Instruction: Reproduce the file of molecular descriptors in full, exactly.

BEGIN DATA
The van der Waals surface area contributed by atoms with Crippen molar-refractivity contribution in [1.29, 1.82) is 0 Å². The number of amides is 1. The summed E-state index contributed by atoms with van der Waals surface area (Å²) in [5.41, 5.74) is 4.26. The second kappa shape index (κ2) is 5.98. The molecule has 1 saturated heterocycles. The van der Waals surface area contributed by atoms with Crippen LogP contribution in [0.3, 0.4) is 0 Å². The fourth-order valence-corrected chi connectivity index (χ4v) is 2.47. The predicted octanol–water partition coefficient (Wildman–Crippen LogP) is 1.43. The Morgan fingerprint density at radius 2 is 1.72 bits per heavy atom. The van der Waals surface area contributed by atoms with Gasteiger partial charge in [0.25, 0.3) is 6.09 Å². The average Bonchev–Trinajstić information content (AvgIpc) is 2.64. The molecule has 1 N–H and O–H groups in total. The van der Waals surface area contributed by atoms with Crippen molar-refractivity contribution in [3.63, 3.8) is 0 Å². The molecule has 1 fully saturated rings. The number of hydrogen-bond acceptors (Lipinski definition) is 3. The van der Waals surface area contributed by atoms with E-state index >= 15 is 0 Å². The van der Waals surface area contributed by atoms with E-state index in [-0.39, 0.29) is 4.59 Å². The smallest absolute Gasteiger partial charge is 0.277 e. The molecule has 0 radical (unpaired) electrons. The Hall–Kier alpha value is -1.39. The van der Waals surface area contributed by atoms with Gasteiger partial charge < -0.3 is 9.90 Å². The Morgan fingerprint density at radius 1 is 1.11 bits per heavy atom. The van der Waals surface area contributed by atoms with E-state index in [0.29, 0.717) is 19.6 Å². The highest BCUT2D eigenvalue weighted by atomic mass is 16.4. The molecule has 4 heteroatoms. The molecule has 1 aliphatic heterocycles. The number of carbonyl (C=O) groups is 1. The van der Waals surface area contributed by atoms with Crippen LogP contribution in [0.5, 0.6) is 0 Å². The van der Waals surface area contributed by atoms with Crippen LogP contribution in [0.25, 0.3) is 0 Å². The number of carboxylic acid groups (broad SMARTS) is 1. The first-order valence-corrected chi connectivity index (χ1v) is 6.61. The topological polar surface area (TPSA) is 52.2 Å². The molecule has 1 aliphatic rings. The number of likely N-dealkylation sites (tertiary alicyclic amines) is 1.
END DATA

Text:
The van der Waals surface area contributed by atoms with Crippen molar-refractivity contribution in [1.29, 1.82) is 0 Å². The number of amides is 1. The summed E-state index contributed by atoms with van der Waals surface area (Å²) in [5.41, 5.74) is 4.26. The second kappa shape index (κ2) is 5.98. The molecule has 1 saturated heterocycles. The van der Waals surface area contributed by atoms with Crippen LogP contribution in [0.3, 0.4) is 0 Å². The fourth-order valence-corrected chi connectivity index (χ4v) is 2.47. The predicted octanol–water partition coefficient (Wildman–Crippen LogP) is 1.43. The Morgan fingerprint density at radius 2 is 1.72 bits per heavy atom. The van der Waals surface area contributed by atoms with Gasteiger partial charge in [0.25, 0.3) is 6.09 Å². The average Bonchev–Trinajstić information content (AvgIpc) is 2.64. The molecule has 1 N–H and O–H groups in total. The van der Waals surface area contributed by atoms with Crippen molar-refractivity contribution in [3.63, 3.8) is 0 Å². The molecule has 1 fully saturated rings. The number of hydrogen-bond acceptors (Lipinski definition) is 3. The van der Waals surface area contributed by atoms with E-state index >= 15 is 0 Å². The van der Waals surface area contributed by atoms with E-state index in [-0.39, 0.29) is 4.59 Å². The smallest absolute Gasteiger partial charge is 0.277 e. The molecule has 0 radical (unpaired) electrons. The Hall–Kier alpha value is -1.39. The van der Waals surface area contributed by atoms with Gasteiger partial charge < -0.3 is 9.90 Å². The Morgan fingerprint density at radius 1 is 1.11 bits per heavy atom. The van der Waals surface area contributed by atoms with E-state index in [0.29, 0.717) is 19.6 Å². The highest BCUT2D eigenvalue weighted by atomic mass is 16.4. The molecule has 4 heteroatoms. The molecule has 1 aliphatic heterocycles. The number of carbonyl (C=O) groups is 1. The van der Waals surface area contributed by atoms with Crippen LogP contribution in [0.5, 0.6) is 0 Å². The van der Waals surface area contributed by atoms with Crippen LogP contribution in [0.25, 0.3) is 0 Å². The number of carboxylic acid groups (broad SMARTS) is 1. The first-order valence-corrected chi connectivity index (χ1v) is 6.61. The topological polar surface area (TPSA) is 52.2 Å². The molecule has 1 aliphatic rings. The number of likely N-dealkylation sites (tertiary alicyclic amines) is 1.